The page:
Disable TLS 1.3 for ocserv's segfault workaround

ocserv is an open-source VPN software compatible to many proprietary solutions including Cisco AnyConnect, so I use it for my iOS devices.

Recently I noticed that my ocserv service was not working after upgrading to Ubuntu 22.04, and got this message:

[Tue Sep 26 17:35:27 2023] traps: ocserv-worker[6826] general protection fault ip:7f09bab28898 sp:7ffd36c9add0 error:0 in libc.so.6[7f09bab28000+195000]

It looked not a good sign for a security software.

After some trials, I found it's easy to reproduce the message via openssl s_client -connect vpn.example.com:1234 from another Ubuntu server.

So next was trying to catch its stack with debug information before segfault. I set up Debug Symbol Packages and then installed all related dbg packages, then run gdb with set follow-fork-mode child to catch issues including the ones in child processes.

Just few seconds, I got one:

(gdb) bt
#0  __GI_abort () at ./stdlib/abort.c:107
#1  0x00007fe81996545c in __libc_message (action=do_abort, fmt=0x7fe819ab77b1 "%s", 
    fmt=0x7fe819ab77b1 "%s", action=do_abort) at ../sysdeps/posix/libc_fatal.c:155
#2  0x00007fe819965770 in __GI___libc_fatal (
    message=message@entry=0x7fe819ab9d28 "The futex facility returned an unexpected error code.\n")
    at ../sysdeps/posix/libc_fatal.c:164
#3  0x00007fe819975f1a in futex_fatal_error () at ../sysdeps/nptl/futex-internal.h:87
#4  futex_wait (private=<optimized out>, expected=<optimized out>, futex_word=<optimized out>)
    at ../sysdeps/nptl/futex-internal.h:162
#5  futex_wait_simple (private=<optimized out>, expected=<optimized out>, futex_word=<optimized out>)
    at ../sysdeps/nptl/futex-internal.h:177
#6  __pthread_once_slow (once_control=0x7fe819eb5d88 <keylog_once>, 
    init_routine=0x7fe819d17020 <keylog_once_init>) at ./nptl/pthread_once.c:105
#7  0x00007fe819d1ea3d in gnutls_once (once=0x7fe819eb5d88 <keylog_once>,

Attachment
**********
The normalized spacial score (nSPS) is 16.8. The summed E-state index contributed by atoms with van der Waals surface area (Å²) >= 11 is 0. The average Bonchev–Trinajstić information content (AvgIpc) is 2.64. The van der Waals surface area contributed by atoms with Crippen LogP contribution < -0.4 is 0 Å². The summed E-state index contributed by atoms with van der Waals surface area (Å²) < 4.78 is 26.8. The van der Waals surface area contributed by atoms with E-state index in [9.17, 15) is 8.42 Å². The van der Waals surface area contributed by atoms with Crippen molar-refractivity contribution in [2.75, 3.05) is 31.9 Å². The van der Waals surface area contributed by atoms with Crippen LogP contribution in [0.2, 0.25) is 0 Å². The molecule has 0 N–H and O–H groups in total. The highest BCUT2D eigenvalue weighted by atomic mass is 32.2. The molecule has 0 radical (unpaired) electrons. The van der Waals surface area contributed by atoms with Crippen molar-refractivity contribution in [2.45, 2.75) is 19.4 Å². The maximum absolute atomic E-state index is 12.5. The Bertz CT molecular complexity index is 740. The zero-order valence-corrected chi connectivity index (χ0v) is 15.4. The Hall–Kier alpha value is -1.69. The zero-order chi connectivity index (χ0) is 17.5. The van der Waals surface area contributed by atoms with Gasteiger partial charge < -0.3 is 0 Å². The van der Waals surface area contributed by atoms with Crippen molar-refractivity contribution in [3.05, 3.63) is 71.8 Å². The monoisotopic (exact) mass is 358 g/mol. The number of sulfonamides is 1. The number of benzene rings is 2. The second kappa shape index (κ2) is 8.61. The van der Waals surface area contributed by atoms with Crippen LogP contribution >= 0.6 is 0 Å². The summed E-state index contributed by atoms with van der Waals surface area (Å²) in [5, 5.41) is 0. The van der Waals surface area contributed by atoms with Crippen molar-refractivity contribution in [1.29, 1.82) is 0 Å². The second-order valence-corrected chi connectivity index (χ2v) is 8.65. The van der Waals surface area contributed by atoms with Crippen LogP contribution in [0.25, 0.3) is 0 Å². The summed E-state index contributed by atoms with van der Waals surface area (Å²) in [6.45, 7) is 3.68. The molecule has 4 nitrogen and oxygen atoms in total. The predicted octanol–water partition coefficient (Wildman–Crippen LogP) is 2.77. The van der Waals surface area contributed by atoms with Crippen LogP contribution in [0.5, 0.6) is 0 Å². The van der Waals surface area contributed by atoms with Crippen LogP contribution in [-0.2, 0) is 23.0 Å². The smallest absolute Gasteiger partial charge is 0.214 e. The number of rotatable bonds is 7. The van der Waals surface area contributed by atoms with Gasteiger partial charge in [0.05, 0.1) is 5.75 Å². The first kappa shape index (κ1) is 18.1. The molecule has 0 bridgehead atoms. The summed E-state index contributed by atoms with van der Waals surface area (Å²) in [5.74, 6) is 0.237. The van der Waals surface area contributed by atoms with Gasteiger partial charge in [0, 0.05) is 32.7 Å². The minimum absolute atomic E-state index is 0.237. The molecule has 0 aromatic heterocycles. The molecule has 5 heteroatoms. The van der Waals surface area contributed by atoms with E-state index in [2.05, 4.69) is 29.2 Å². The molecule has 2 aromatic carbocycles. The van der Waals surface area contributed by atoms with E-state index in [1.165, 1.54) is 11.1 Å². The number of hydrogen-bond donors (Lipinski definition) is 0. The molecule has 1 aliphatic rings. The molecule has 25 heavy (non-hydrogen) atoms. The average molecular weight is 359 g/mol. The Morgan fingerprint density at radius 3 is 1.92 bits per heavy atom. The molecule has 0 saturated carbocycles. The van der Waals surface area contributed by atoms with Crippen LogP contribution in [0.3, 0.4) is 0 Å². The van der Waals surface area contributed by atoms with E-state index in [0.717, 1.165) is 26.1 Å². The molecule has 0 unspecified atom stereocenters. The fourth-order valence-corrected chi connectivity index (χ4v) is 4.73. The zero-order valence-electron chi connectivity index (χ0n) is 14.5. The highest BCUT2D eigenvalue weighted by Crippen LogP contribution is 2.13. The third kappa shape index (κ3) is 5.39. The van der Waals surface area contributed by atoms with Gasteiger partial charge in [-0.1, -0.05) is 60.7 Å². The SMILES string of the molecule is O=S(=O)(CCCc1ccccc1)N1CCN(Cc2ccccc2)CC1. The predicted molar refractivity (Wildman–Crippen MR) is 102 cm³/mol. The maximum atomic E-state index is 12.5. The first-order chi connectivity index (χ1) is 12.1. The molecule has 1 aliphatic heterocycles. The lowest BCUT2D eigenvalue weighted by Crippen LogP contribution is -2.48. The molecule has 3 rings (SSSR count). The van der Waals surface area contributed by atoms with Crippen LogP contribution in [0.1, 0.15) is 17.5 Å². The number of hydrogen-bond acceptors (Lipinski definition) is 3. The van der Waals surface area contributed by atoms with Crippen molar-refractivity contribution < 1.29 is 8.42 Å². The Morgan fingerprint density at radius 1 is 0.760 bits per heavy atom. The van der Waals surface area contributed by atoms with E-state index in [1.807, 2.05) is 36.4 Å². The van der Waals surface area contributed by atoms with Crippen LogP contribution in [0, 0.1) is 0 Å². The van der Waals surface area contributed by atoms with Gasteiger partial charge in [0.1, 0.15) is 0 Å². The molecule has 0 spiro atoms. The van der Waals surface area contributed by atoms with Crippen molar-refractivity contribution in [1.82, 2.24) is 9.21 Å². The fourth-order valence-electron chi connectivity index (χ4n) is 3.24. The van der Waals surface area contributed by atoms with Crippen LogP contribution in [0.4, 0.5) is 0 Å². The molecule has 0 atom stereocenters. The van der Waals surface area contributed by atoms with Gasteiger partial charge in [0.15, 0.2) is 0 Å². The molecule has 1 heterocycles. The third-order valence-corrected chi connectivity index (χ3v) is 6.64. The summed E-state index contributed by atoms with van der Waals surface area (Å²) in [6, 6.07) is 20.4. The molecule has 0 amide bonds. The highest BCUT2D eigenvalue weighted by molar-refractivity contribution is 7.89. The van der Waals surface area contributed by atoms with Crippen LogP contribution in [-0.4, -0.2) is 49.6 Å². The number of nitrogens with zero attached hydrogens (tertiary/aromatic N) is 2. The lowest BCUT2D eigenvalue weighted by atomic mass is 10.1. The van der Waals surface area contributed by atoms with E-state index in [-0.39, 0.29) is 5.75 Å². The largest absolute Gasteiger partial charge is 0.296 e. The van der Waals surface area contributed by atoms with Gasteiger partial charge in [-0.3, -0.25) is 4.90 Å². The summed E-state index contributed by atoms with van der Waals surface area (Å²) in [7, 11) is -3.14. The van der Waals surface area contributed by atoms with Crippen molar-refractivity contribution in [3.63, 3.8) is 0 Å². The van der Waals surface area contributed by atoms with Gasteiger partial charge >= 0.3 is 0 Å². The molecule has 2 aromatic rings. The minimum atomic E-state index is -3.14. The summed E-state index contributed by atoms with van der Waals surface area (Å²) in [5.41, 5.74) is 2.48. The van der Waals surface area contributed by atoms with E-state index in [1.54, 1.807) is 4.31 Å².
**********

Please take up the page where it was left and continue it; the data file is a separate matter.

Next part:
init_func=0x7fe819d17020 <keylog_once_init>) at ../../lib/locks.c:115
#8  _gnutls_nss_keylog_write (secret_size=48, 
    secret=0x55de435c717c "x", label=0x7fe819e36af8 "CLIENT_HANDSHAKE_TRAFFIC_SECRET", 
    session=0x55de435c5970) at ../../lib/kx.c:158
#9  _gnutls_nss_keylog_func (secret=<optimized out>, secret=<optimized out>, 
    label=0x7fe819e36af8 "CLIENT_HANDSHAKE_TRAFFIC_SECRET", session=0x55de435c5970) at ../../lib/kx.c:131
#10 _gnutls_nss_keylog_func (session=0x55de435c5970, 
    label=0x7fe819e36af8 "CLIENT_HANDSHAKE_TRAFFIC_SECRET", secret=<optimized out>) at ../../lib/kx.c:121
#11 0x00007fe819d3c824 in _gnutls_call_keylog_func (size=<optimized out>, 
    data=0x55de435c717c "x", label=0x7fe819e36af8 "CLIENT_HANDSHAKE_TRAFFIC_SECRET", 
    session=0x55de435c5970) at ../../lib/kx.c:115
#12 _tls13_set_keys (key_size=32, iv_size=12, params=0x55de435c0e70, stage=STAGE_HS, 
    session=0x55de435c5970) at ../../lib/constate.c:438
#13 _gnutls_epoch_set_keys (session=session@entry=0x55de435c5970, epoch=epoch@entry=1, 
    stage=stage@entry=STAGE_HS) at ../../lib/constate.c:714
#14 0x00007fe819d3dcc0 in _tls13_connection_state_init (session=0x55de435c5970, stage=STAGE_HS)
    at ../../lib/constate.c:1208
#15 0x00007fe819d070e5 in _gnutls13_handshake_server (session=0x55de435c5970)
    at ../../lib/handshake-tls13.c:423
#16 0x00007fe819d1bda0 in gnutls_handshake (session=0x55de435c5970) at ../../lib/handshake.c:2874
#17 0x000055de422ea402 in vpn_server (ws=0x55de435aec20) at ./src/worker-vpn.c:859
#18 main (argc=<optimized out>, argv=<optimized out>) at ./src/worker.c:189

There was a _tls13_set_keys() called so I immediately gave it a try to see whether TLS 1.2 was working:

openssl s_client -tls1_2 -connect vpn.example.com:1234